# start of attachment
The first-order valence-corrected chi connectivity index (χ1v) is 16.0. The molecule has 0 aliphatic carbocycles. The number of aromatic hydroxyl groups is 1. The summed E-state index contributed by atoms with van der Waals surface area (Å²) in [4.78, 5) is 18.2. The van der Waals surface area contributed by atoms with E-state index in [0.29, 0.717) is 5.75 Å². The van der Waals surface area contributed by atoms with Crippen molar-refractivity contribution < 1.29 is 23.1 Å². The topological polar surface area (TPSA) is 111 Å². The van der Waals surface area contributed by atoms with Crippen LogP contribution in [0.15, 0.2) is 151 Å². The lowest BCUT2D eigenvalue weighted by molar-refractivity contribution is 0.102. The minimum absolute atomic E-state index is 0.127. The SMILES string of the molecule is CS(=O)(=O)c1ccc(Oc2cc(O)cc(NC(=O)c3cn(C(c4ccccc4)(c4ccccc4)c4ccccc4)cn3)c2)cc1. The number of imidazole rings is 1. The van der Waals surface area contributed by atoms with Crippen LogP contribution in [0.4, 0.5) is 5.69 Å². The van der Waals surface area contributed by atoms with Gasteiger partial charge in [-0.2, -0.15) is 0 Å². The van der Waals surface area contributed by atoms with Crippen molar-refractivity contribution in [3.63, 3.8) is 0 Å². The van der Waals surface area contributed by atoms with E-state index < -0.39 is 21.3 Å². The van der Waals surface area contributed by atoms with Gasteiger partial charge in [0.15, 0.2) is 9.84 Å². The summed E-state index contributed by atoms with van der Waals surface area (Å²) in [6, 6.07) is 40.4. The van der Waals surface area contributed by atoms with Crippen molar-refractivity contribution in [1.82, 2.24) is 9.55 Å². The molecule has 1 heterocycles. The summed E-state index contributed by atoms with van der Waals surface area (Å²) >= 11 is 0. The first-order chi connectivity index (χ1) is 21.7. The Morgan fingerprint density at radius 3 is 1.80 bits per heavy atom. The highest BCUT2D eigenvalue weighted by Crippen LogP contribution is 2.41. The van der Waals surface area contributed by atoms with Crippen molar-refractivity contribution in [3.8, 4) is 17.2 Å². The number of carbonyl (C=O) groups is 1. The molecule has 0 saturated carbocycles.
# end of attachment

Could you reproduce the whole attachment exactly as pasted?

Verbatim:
The first-order valence-corrected chi connectivity index (χ1v) is 16.0. The molecule has 0 aliphatic carbocycles. The number of aromatic hydroxyl groups is 1. The summed E-state index contributed by atoms with van der Waals surface area (Å²) in [4.78, 5) is 18.2. The van der Waals surface area contributed by atoms with E-state index in [0.29, 0.717) is 5.75 Å². The van der Waals surface area contributed by atoms with Crippen molar-refractivity contribution < 1.29 is 23.1 Å². The topological polar surface area (TPSA) is 111 Å². The van der Waals surface area contributed by atoms with Crippen LogP contribution in [0.15, 0.2) is 151 Å². The lowest BCUT2D eigenvalue weighted by molar-refractivity contribution is 0.102. The minimum absolute atomic E-state index is 0.127. The SMILES string of the molecule is CS(=O)(=O)c1ccc(Oc2cc(O)cc(NC(=O)c3cn(C(c4ccccc4)(c4ccccc4)c4ccccc4)cn3)c2)cc1. The number of imidazole rings is 1. The van der Waals surface area contributed by atoms with Crippen LogP contribution in [0.4, 0.5) is 5.69 Å². The van der Waals surface area contributed by atoms with Gasteiger partial charge in [-0.2, -0.15) is 0 Å². The van der Waals surface area contributed by atoms with Crippen molar-refractivity contribution in [3.63, 3.8) is 0 Å². The van der Waals surface area contributed by atoms with E-state index < -0.39 is 21.3 Å². The van der Waals surface area contributed by atoms with Gasteiger partial charge in [0.15, 0.2) is 9.84 Å². The summed E-state index contributed by atoms with van der Waals surface area (Å²) in [6, 6.07) is 40.4. The van der Waals surface area contributed by atoms with Crippen molar-refractivity contribution in [1.82, 2.24) is 9.55 Å². The molecule has 1 heterocycles. The summed E-state index contributed by atoms with van der Waals surface area (Å²) >= 11 is 0. The first-order chi connectivity index (χ1) is 21.7. The Morgan fingerprint density at radius 3 is 1.80 bits per heavy atom. The highest BCUT2D eigenvalue weighted by Crippen LogP contribution is 2.41. The van der Waals surface area contributed by atoms with Crippen molar-refractivity contribution in [3.8, 4) is 17.2 Å². The number of carbonyl (C=O) groups is 1. The molecule has 0 saturated carbocycles.